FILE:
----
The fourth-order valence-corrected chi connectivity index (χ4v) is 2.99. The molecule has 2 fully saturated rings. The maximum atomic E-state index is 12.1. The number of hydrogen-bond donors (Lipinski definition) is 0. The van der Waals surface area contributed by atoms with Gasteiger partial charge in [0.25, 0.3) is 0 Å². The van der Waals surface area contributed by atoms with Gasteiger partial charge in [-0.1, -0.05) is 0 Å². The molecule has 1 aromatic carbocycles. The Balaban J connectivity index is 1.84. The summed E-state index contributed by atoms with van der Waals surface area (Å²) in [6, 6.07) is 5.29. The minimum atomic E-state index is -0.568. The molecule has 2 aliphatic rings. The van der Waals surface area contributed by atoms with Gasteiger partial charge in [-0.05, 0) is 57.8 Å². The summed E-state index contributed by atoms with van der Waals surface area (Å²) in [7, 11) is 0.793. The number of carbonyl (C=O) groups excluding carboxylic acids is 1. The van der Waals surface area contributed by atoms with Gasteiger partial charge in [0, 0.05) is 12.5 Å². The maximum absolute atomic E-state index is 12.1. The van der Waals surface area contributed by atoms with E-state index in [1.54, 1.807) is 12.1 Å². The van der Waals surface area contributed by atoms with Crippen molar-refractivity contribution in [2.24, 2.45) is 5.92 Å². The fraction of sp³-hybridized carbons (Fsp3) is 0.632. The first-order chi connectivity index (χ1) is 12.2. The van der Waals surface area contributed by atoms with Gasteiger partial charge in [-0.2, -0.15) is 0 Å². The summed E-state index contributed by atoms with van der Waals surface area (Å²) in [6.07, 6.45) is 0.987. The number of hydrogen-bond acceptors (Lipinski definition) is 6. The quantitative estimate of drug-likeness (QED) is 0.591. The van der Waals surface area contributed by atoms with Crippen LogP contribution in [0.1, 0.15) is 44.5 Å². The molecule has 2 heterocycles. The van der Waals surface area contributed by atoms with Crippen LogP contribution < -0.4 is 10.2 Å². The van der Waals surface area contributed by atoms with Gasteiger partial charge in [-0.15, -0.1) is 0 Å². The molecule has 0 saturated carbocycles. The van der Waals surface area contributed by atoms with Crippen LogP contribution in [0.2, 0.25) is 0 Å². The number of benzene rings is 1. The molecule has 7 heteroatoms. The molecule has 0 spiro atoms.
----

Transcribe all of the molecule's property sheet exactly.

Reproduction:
The fourth-order valence-corrected chi connectivity index (χ4v) is 2.99. The molecule has 2 fully saturated rings. The maximum atomic E-state index is 12.1. The number of hydrogen-bond donors (Lipinski definition) is 0. The van der Waals surface area contributed by atoms with Gasteiger partial charge in [0.25, 0.3) is 0 Å². The van der Waals surface area contributed by atoms with Gasteiger partial charge in [-0.1, -0.05) is 0 Å². The molecule has 1 aromatic carbocycles. The Balaban J connectivity index is 1.84. The summed E-state index contributed by atoms with van der Waals surface area (Å²) in [6, 6.07) is 5.29. The minimum atomic E-state index is -0.568. The molecule has 2 aliphatic rings. The van der Waals surface area contributed by atoms with Gasteiger partial charge in [-0.05, 0) is 57.8 Å². The summed E-state index contributed by atoms with van der Waals surface area (Å²) in [7, 11) is 0.793. The number of carbonyl (C=O) groups excluding carboxylic acids is 1. The van der Waals surface area contributed by atoms with Gasteiger partial charge in [0, 0.05) is 12.5 Å². The maximum absolute atomic E-state index is 12.1. The van der Waals surface area contributed by atoms with E-state index in [1.54, 1.807) is 12.1 Å². The van der Waals surface area contributed by atoms with Crippen molar-refractivity contribution in [2.24, 2.45) is 5.92 Å². The fraction of sp³-hybridized carbons (Fsp3) is 0.632. The first-order chi connectivity index (χ1) is 12.2. The van der Waals surface area contributed by atoms with Gasteiger partial charge in [-0.2, -0.15) is 0 Å². The summed E-state index contributed by atoms with van der Waals surface area (Å²) in [6.07, 6.45) is 0.987. The number of hydrogen-bond acceptors (Lipinski definition) is 6. The quantitative estimate of drug-likeness (QED) is 0.591. The van der Waals surface area contributed by atoms with Crippen LogP contribution in [0.1, 0.15) is 44.5 Å². The molecule has 2 heterocycles. The van der Waals surface area contributed by atoms with Crippen LogP contribution < -0.4 is 10.2 Å². The van der Waals surface area contributed by atoms with Gasteiger partial charge in [-0.15, -0.1) is 0 Å². The molecule has 0 saturated carbocycles. The van der Waals surface area contributed by atoms with Crippen LogP contribution in [0.2, 0.25) is 0 Å². The number of benzene rings is 1. The molecule has 7 heteroatoms. The molecule has 0 spiro atoms.